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A trade association for organizations that make their living institutionalizing children peddles scare stories about what might happen if they can’t institutionalize quite so many children. That’s the reality behind the rhetoric in a recent column by Becky Miller Updike of the Colorado Association of Family and Children’s Agencies, a trade association for “residential child care facilities.”  But residential care simply doesn’t work.

review of the scholarly literature by the office of the U.S. Surgeon General found only “weak evidence” for the success of residential treatment.  A second review, by the University of North Carolina, found “when community-based services are available, they provide outcomes that are equivalent, at least (to residential treatment centers).”  Still another study, of children institutionalized for mental health problems, found that seven years after discharge from residential treatment, 75% of the children were back in the only settings they could understand: institutions. They were in psychiatric centers or jails.

There are far better alternatives.  There is nothing an institution can do that can’t be done better with Wraparound programs that bring everything a child needs right into the child’s own home or a foster home. In one video, Wraparound pioneer Karl Dennis explains how Wraparound kept safely at home a youth supposedly so difficult that even the local jail couldn’t handle him.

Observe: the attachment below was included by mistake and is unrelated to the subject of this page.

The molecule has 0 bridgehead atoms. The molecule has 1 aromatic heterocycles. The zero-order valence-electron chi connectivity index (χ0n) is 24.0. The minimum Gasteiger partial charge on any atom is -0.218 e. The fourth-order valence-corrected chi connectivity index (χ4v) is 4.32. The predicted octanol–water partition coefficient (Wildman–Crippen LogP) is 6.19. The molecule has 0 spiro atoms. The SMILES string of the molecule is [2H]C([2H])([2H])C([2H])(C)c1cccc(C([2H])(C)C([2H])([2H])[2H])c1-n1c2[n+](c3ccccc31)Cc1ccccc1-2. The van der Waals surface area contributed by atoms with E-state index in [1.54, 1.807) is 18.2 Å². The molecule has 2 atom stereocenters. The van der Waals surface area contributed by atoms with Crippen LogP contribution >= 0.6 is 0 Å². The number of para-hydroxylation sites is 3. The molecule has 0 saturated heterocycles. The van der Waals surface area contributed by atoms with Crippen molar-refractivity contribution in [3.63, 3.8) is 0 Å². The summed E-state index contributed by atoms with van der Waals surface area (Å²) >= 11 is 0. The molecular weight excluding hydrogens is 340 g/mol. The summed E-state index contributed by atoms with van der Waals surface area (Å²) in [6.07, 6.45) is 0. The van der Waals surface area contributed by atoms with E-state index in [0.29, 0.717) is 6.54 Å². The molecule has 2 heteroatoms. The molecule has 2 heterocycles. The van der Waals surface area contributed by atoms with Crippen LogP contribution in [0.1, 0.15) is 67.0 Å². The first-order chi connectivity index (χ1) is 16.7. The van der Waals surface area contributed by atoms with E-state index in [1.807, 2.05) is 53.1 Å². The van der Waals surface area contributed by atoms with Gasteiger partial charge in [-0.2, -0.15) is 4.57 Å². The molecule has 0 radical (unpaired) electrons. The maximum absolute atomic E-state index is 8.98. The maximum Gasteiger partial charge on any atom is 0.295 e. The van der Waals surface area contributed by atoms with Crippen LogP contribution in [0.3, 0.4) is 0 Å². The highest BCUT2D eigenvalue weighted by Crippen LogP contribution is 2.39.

But birth families and foster families don’t get that support because institutions have been so good at scarfing up all the money for programs that are as expensive as they are worthless.

As for any supposed “shortage” of foster homes, as Children’s Rights explains in its new report calling for a drastic reduction in institutionalization, the shortage wouldn’t exist if states stopped taking away children needlessly, often when family poverty is confused with neglect.

What really hurts Colorado’s most vulnerable youth is institutionalizing them, not the prospect of finally setting some of them free.  Colorado should move full-speed ahead to free them.

Richard Wexler

Executive director, National Coalition for Child Protection Reform

Alexandria, Virginia

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